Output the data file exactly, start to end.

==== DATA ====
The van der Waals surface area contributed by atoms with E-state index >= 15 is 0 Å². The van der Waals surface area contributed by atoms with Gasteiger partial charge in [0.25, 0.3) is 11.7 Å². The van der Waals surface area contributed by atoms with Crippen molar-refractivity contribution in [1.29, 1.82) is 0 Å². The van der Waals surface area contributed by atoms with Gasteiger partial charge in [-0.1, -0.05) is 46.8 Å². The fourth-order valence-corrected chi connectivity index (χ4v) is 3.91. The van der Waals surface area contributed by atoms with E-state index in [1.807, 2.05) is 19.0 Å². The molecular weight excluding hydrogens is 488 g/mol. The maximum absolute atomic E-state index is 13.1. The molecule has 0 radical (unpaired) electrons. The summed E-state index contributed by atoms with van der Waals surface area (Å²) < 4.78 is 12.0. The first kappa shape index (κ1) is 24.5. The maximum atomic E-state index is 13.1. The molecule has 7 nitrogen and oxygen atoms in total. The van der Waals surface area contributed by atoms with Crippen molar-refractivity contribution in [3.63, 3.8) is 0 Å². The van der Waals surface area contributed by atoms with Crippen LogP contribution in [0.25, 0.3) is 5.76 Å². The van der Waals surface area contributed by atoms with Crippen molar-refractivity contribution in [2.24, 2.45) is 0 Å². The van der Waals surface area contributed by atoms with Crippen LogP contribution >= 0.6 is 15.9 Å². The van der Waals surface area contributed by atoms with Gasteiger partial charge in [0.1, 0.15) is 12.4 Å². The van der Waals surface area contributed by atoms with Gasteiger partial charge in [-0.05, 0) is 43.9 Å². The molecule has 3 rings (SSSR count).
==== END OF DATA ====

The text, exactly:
The van der Waals surface area contributed by atoms with E-state index >= 15 is 0 Å². The van der Waals surface area contributed by atoms with Gasteiger partial charge in [0.25, 0.3) is 11.7 Å². The van der Waals surface area contributed by atoms with Crippen molar-refractivity contribution in [1.29, 1.82) is 0 Å². The van der Waals surface area contributed by atoms with Gasteiger partial charge in [-0.1, -0.05) is 46.8 Å². The fourth-order valence-corrected chi connectivity index (χ4v) is 3.91. The van der Waals surface area contributed by atoms with E-state index in [1.807, 2.05) is 19.0 Å². The molecular weight excluding hydrogens is 488 g/mol. The maximum absolute atomic E-state index is 13.1. The molecule has 0 radical (unpaired) electrons. The summed E-state index contributed by atoms with van der Waals surface area (Å²) < 4.78 is 12.0. The first kappa shape index (κ1) is 24.5. The maximum atomic E-state index is 13.1. The molecule has 7 nitrogen and oxygen atoms in total. The van der Waals surface area contributed by atoms with Crippen molar-refractivity contribution in [3.63, 3.8) is 0 Å². The van der Waals surface area contributed by atoms with Crippen LogP contribution in [0.25, 0.3) is 5.76 Å². The van der Waals surface area contributed by atoms with Crippen molar-refractivity contribution in [2.24, 2.45) is 0 Å². The van der Waals surface area contributed by atoms with Crippen LogP contribution >= 0.6 is 15.9 Å². The van der Waals surface area contributed by atoms with Gasteiger partial charge in [0.1, 0.15) is 12.4 Å². The van der Waals surface area contributed by atoms with Gasteiger partial charge in [-0.05, 0) is 43.9 Å². The molecule has 3 rings (SSSR count).